S+B: And as supply chains change, so do the tactical models of manufacturers?
FUNG: Absolutely. Companies are moving to much more flexible manufacturing systems. John Hagel, of the Wharton School at the University of Pennsylvania, talks about companies orchestrating networks of supplies and suppliers rather than controlling everything themselves. For labor-intensive types of consumer goods, you may have to go thousands of miles away from the home base to source in countries like Bangladesh and India and China. You can offshore your operation, but how well can you manufacture in those places compared to a local guy who knows the ins and outs? Because of the distance and the difficulty of the management challenges, you’re always the most expensive manufacturer in that country. So you’re probably going to go from offshoring to outsourcing before long.
S+B: How does this network of suppliers affect trade data, such as the enormous U.S. trade deficit with China?
FUNG: The existing measurements of trade are very much antiquated. When the president of the United States says, “We’re running a trade deficit with China,” he’s working off an erroneous base for measurement. The way we determine a product’s country of origin is based on something called “major transformation,” rather than value-added processes. If the major transformation is final assembly, and that occurs in China, the product will be said to be made in China and exported back to the U.S. — even if most of the value of that product is actually manufactured in the United States. In other words, under that system of measurement, the country that gets credit for making the item may not be the one that gets the majority of the economic benefits.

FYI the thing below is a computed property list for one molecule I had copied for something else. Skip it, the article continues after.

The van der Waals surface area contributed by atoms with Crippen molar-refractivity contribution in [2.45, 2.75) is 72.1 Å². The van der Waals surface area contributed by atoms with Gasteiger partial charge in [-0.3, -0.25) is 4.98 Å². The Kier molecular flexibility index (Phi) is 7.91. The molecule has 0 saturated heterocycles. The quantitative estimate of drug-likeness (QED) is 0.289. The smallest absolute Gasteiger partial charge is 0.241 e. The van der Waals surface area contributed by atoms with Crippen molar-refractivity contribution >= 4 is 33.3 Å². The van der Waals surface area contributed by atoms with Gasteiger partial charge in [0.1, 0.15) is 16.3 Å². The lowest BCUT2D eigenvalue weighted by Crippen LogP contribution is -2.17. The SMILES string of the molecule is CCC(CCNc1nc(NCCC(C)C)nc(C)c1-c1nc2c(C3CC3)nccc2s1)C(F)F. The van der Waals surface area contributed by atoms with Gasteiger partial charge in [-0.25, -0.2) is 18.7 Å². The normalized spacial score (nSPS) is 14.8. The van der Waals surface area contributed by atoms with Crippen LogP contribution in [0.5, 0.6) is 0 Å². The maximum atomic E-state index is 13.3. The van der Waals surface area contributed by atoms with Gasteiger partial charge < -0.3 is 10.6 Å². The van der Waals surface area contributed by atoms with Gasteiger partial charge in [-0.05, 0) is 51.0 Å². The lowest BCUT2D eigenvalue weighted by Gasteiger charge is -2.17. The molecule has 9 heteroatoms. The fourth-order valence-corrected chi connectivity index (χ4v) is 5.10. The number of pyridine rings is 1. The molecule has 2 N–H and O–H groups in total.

For example, look at a laptop today. Chances are that the monitor is made in Taiwan, the memory is from some plant in Penang, the assembly might be in China, but “Intel Inside” is the most expensive component. Because it’s assembled in China, they slap “Made in China” on it, and it becomes part of the U.S. trade deficit with China.
S+B: How does the vast Chinese consumer market affect global sourcing and manufacturing?
FUNG: The Chinese consumer is someone the world is suddenly paying attention to. The sheer size of the market, 1.3 billion people getting middle-class status, is going to transform the world eventually. But not yet. You’re currently talking about $10 trillion in consumption for the U.S. market and $1 trillion in China — it’s one-tenth. The world has to rely on getting out of recession by having American consumers start spending again.
In China, there has always been a dichotomy between the industry that supplies the domestic markets and the industry that supplies exports, world-class products. If you were setting up a world-class factory in China, for example, you could set it up tax-free, but you couldn’t do so if it were for domestic products. Also, the export sector has been whipped into shape by companies like ours and customers around the world who demand compliance with rules or standards involving technology, speed of response, quality, health and safety, the environment, and other issues. The domestic side is not faced with the same compliance issues. So the hundreds of thousands of factories supplying the domestic market are generally of lower quality.
The big thing in China that will provide its next growth is to satisfy the local consumer by merging these two sectors. There’s resistance to this. A lot of the suppliers for the domestic market don’t want other companies to compete with them, and a lot of these domestic suppliers are owned by local governments. Eventually, though, the central government will encourage the merger of these sectors; that will create a lot of economic activity and will eliminate some of the weak players. When that happens, the domestic market in China will be supplied not only by Chinese companies but also by many more goods made around the world. Chinese consumers are like any other consumers; they just want the best product their money can buy, whether it’s from India or China or anyplace else.